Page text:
Advent Illusions

Animorphic.001.png
The beginning of the good news about Jesus the Messiah, the Son of God, as it is written in Isaiah the prophet: “I will send my messenger ahead of you, who will prepare your way” “a voice of one calling in the wilderness, ‘Prepare the way for the Lord, make straight paths for him.’” And so John the Baptist appeared in the wilderness, preaching a baptism of repentance for the forgiveness of sins.
— MARK 1:1-4

Advent

Advent is the season where we prepare for the arrival of the Son of God into the world.

And this is precisely what John is doing in the passage above. He is a living example of these ancient words from the prophet Isaiah.

He is preparing the way for the Messiah, calling for change in barren places, making crooked paths straight, and telling people that they can be forgiven of all that they’ve done wrong.

But it all hinges on one incredibly important word in the text. The word, “repentance.”

Why is it when we hear that word that we get nervous? I mean, look at how the passage starts. It’s anything but scary. It’s wonderful.

“The beginning of the good news about Jesus the Messiah, the Son of God...”

Look at how the passage ends: “...the forgiveness of sins.”

So why do we take this qualifying word and make it so hard to to measure up to?

It’s because we cling to our illusions... especially our illusions about God.

We often prefer the illusion of a God who judges us according to our behavior, rather than the reality of a God who gives us something that is easy to attain.

Why? Because our behavior is under our own control. Grace, on the other hand comes from outside of us.

We aren’t in control of it at all, and that can be terrifying.


What is repentance?

Repentance, believe it or not is a beautiful word, but we’ve made it ugly with fossilized layers of dogma, doctrine, tradition, and self loathing.

The greek word for repentance is the word “metanoia.”

“Meta” means “beyond” or “big,” and “noia” means “thought” or “to think.”

Repentance. “Big think. Beyond thought.”

Accordingly, in the field of psychology, the word metanoia is used to describe a specific type of progress in a client. It’s “the process of experiencing a breakdown and subsequent, positive psychological re-building or healing.”

If that’s what metanoia truly means, then what does this tell us about repentance?

Simply this - every time we read the word “repentance” in scripture and we start to feel guilty for all that we aren’t doing for God, we are clinging to an illusion about God that isn’t real... not in the least.

Jesus, said, “For my yoke is easy and my burden is light.” (Matthew 11:30)

Yes, there is a certain weight to faith. Yes, there is a certain burden to following the teachings of Jesus, but it’s not heavy— it’s light. It’s something that we can easily carry. And if your faith feels heavy, maybe it’s not really faith at all.

Repentance: “To think beyond. To break down and acknowledge reality, causing us to experience healing.”

And that is good news.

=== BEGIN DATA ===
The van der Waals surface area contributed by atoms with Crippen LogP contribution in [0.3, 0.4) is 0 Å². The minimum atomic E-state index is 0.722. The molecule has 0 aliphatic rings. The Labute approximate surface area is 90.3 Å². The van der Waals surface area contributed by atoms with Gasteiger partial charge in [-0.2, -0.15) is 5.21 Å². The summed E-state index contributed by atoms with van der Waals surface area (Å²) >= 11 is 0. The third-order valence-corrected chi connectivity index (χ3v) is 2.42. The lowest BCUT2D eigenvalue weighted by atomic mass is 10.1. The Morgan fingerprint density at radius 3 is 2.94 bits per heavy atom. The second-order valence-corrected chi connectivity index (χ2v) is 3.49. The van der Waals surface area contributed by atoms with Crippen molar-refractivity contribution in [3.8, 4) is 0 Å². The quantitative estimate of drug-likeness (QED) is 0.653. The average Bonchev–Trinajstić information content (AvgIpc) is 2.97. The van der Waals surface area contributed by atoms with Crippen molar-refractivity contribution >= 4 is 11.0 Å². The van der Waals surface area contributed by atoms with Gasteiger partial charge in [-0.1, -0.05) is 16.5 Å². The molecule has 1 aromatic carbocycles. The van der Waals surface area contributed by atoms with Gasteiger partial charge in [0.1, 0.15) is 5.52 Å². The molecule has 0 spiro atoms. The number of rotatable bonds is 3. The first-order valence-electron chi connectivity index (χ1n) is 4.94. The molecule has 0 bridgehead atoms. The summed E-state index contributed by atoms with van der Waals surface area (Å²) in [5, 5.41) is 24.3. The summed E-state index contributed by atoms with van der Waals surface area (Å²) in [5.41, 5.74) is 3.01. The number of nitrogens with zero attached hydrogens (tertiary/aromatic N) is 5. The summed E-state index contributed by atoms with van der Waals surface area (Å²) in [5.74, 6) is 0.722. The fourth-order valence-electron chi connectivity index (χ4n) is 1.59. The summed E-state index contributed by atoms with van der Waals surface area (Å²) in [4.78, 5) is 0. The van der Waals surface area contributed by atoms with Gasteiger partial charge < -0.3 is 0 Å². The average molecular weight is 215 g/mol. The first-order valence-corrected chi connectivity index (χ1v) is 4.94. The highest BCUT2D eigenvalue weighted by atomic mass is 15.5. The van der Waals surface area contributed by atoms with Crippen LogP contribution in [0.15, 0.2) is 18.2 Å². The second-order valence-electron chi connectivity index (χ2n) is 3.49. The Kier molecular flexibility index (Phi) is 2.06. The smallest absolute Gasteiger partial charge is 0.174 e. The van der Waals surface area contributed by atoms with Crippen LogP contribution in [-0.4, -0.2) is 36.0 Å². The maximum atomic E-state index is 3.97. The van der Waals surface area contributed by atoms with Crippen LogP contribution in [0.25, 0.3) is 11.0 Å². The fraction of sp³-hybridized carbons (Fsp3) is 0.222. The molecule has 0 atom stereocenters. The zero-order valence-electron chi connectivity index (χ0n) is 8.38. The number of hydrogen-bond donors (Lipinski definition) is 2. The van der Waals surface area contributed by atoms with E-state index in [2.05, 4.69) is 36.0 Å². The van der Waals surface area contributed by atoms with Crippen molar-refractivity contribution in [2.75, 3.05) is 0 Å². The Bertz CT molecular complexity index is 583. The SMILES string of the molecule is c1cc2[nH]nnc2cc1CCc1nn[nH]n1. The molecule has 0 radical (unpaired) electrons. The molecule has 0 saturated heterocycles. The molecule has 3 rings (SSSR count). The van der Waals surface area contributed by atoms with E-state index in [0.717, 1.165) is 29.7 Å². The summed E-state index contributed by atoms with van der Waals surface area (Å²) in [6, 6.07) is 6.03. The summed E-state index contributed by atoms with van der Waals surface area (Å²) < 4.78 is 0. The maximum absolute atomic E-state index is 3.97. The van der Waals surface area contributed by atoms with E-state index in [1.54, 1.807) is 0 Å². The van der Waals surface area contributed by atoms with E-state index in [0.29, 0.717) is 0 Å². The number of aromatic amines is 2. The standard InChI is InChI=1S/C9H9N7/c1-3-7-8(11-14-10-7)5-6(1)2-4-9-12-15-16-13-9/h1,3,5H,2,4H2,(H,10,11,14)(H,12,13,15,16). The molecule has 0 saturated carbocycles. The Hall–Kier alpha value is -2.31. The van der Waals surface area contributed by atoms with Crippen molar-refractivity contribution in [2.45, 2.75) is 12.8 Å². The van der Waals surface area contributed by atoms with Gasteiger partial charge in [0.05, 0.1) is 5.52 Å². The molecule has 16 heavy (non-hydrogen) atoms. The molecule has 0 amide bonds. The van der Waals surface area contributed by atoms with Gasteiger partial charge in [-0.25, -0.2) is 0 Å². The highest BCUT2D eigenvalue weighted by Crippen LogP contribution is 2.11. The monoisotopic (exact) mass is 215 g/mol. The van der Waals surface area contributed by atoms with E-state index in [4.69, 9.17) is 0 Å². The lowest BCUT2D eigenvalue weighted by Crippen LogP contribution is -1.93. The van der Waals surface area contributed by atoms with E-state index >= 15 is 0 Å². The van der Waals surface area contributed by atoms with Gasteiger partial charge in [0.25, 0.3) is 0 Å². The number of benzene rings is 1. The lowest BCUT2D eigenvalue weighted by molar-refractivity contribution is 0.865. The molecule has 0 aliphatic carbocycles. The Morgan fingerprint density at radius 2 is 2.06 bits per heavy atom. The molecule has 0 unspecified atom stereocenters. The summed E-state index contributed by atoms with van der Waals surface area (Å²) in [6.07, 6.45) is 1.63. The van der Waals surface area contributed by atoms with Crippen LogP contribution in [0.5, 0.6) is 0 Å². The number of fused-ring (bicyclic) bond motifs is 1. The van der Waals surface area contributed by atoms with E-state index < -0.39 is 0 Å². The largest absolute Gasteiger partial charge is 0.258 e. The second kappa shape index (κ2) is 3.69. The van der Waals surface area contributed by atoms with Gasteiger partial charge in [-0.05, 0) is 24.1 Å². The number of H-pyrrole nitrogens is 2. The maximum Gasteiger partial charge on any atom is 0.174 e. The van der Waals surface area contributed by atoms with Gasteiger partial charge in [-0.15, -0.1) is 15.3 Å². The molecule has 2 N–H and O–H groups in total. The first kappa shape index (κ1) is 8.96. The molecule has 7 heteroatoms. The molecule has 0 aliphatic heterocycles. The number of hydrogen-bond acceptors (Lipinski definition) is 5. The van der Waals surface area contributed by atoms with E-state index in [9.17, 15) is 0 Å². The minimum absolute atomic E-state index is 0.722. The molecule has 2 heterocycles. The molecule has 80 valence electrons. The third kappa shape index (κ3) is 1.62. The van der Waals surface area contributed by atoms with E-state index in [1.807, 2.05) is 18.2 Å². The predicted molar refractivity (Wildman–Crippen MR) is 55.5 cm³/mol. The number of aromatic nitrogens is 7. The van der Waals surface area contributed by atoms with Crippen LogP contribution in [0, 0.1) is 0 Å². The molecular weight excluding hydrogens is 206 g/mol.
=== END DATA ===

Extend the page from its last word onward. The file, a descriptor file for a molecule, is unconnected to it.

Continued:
Our Illusion

Our illusion of Advent is simply this:

We think that Christ is coming into the world to invite us into a more complete form of behavior modification so that we can finally be loved by God, when in reality, Christ arrives to change our thinking about God altogether, helping us to see that we were already loved by God in the first place.

We need not do anything to be loved by God. We need only whisper, “yes” to the bigger-than-beyond idea that God always has— and just to be sure that we hear the message loud and clear, God arrives into the world to live among us.

This is Advent. God arriving on the scene to make things easier, not harder.

If that was the kind of God you started believing in right now, today, how would it change your life? How would it inform your work, your play, your relationships, your dreams, or your aspirations?

Would it cause you to stop demanding change of yourself and others before you can deem humankind “the beloved children of God?”

This is possible for those who reject the illusion of Advent and embrace its reality.

Selah.


 
 Ryan Phipps is the Senior Minister at Church In Bethesda.  Raised in the church, becoming a pastor was the one thing Ryan vowed he would never do. After spending many years away from faith, he found that for all of its flaws, the church can still occupy a unique place of good in the world if it is willing to evolve with reason and empathy.  Ryan has a special place in his heart for those who have been damaged or disillusioned by the church, and longs to lead those within it toward a more just and generous expression of itself.  Ryan is an  INTJ  on the MBTI and a  5w4  on the Enneagram.   

Ryan Phipps is the Senior Minister at Church In Bethesda.

Raised in the church, becoming a pastor was the one thing Ryan vowed he would never do. After spending many years away from faith, he found that for all of its flaws, the church can still occupy a unique place of good in the world if it is willing to evolve with reason and empathy.

Ryan has a special place in his heart for those who have been damaged or disillusioned by the church, and longs to lead those within it toward a more just and generous expression of itself.

Ryan is an INTJ on the MBTI and a 5w4 on the Enneagram.

 

Ryan PhippsVoices